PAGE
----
Brené Brown: The Gifts of Imperfection (2010)

Human-behavior researcher and author of I Thought It Was Just Me (2007), Brown has made a career out of studying difficult emotions such as fear and shame. In this latest book, she emphasizes that above all other ingredients of living an emotionally healthy life is the importance of loving ourselves. In the grips of what she took to be a breakdown, or midlife crisis, Brown came to understand she was experiencing a “spiritual awakening” and worked to explore its significance and the interaction of knowing and understanding yourself and loving yourself. She intersperses her own personal journey with research and clinical observations of others of the work of living a “wholehearted” life, or “engaging in our lives from a place of worthiness.” The point is to embrace life and oneself with all the imperfections, releasing the stress of overdoing and overworking. Brown offers exercises for readers to plumb their own emotions and begin to develop the kind of resilience needed to stand up to unrealistic expectations of others and ourselves.

I’m so glad I came upon Brené Brown’s Homepage and from there to her book The Gifts of Imperfection. This is her second book, the first was called I Thought It Was Just Me (But It Isn’t): Telling the Truth about Perfectionism, Inadequacy and Power.

Brené Brown is a researcher, specialized in topics like shame and perfectionism and analyzing how they are linked and keep us from living wholeheartedly. She is an incredibly honest and open person who is able to show her vulnerability.

Wouldn’t it be better if we could be kinder but firmer? How would our lives be different if there were less anger and more accountability?  (p. 17)

The source of this book was a major breakdown that forced her to look at herself and her life. What she found out and shares with her readers is truly invigorating.

Before the breakdown, I was sweeter – judgmental, resentful and angry on the inside – but sweeter on the outside. Today, I think I’m genuinely more compassionate, less judgmental, and resentful, and way more serious about boundaries. (p.16)

The book has two parts. The first is a more theoretical one in which she introduces us to the concept of living a wholehearted life. The key factors are: Courage, Compassion and Connection. Further she emphasizes the importance of Love, Belonging and Being Enough. But what is much more important is that she identifies that there is always something that gets in the way when we try to change. We need guideposts to overcome the hurdle and she provides them. Every guidepost is linked to something that gets in the way and is described in detail.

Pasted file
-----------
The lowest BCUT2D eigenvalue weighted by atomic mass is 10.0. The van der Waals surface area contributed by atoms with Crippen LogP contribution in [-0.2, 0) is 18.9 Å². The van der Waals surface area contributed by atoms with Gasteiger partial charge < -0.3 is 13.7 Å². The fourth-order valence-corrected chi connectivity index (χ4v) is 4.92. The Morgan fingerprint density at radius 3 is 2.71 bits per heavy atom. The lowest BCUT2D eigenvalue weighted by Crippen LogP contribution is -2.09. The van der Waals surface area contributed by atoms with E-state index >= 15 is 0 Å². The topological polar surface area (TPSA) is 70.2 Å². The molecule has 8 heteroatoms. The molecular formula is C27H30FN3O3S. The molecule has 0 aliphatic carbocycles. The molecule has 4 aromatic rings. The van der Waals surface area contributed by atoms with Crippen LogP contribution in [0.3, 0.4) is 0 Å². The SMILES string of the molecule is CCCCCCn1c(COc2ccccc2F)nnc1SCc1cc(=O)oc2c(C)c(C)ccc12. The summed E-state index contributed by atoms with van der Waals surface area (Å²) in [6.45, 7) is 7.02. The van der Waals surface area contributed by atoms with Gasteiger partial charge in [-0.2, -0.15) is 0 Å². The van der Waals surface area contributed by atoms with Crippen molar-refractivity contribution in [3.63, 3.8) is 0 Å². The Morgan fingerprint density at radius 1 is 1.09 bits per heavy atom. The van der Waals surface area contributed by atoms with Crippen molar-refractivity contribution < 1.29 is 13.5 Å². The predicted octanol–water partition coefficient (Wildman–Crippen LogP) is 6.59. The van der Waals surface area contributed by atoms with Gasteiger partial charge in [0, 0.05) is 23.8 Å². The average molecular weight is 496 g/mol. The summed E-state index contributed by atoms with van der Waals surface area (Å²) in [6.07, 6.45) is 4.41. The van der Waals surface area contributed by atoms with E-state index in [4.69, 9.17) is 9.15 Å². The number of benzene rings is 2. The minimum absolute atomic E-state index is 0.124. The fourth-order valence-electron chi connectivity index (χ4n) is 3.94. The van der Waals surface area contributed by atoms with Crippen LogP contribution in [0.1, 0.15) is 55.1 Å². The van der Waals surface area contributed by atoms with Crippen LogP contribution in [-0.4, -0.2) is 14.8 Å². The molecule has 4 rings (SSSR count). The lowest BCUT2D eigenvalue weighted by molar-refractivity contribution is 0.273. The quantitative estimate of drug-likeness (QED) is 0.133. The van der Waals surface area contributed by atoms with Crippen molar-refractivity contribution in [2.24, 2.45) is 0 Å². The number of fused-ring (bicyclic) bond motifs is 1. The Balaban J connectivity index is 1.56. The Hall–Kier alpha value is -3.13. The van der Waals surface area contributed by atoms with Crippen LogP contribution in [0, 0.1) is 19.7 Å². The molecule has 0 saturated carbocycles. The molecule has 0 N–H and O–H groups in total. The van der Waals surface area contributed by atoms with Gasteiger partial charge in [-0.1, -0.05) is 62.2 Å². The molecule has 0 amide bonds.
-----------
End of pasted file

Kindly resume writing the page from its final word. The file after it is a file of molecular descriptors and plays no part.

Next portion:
The Wholehearted journey is not the path of least resistance. It’s a path of consciousness and choice. And to be honest, it’s a little counter-culture. The willingness to tell our stories, feel the pain of others, and stay genuinely connected in this disconnected world is not something we can do halfheartedly. (p.21)

The second part offers a more practical approach and consists of ten very different guideposts: Authenticity, Self-Compassion, Resilience, Gratitude and Joy, Intuition and Trusting Faith, Creativity, Play and Rest, Calm and Stillness, Meaningful Work, Laughter. In the guideposts she provides her own insights, case stories from other people, research data and quotes from a variety of books. She also indicates titles for further reading. Especially those reading suggestions are very valuable and I compiled quite a list of interesting titles.

One of the best and most honest chapters is the guidepost on addiction or numbing as she calls it (Guidepost Resilience). Brené herself was an alcoholic and was also addicted to a great number of other things like over-eating and also the overuse of Facebook and the like.

Another chapter that I appreciated a lot was the one called ” Cultivating Creativity. Letting go of Comparison.”

Comparison is all about conformity and competition. At first it seems like conforming and competing are mutually exclusive, but they are not. (p.94)

The comparison mandate becomes this crushing paradox of “fit in and stand out!” It is not cultivate self-acceptance, belonging and authenticity; it’s be just like everyone else, but better (p.95)

If you like you can visit Brené Brown’s Homepage where you will find her blog as well as a lot of other resources.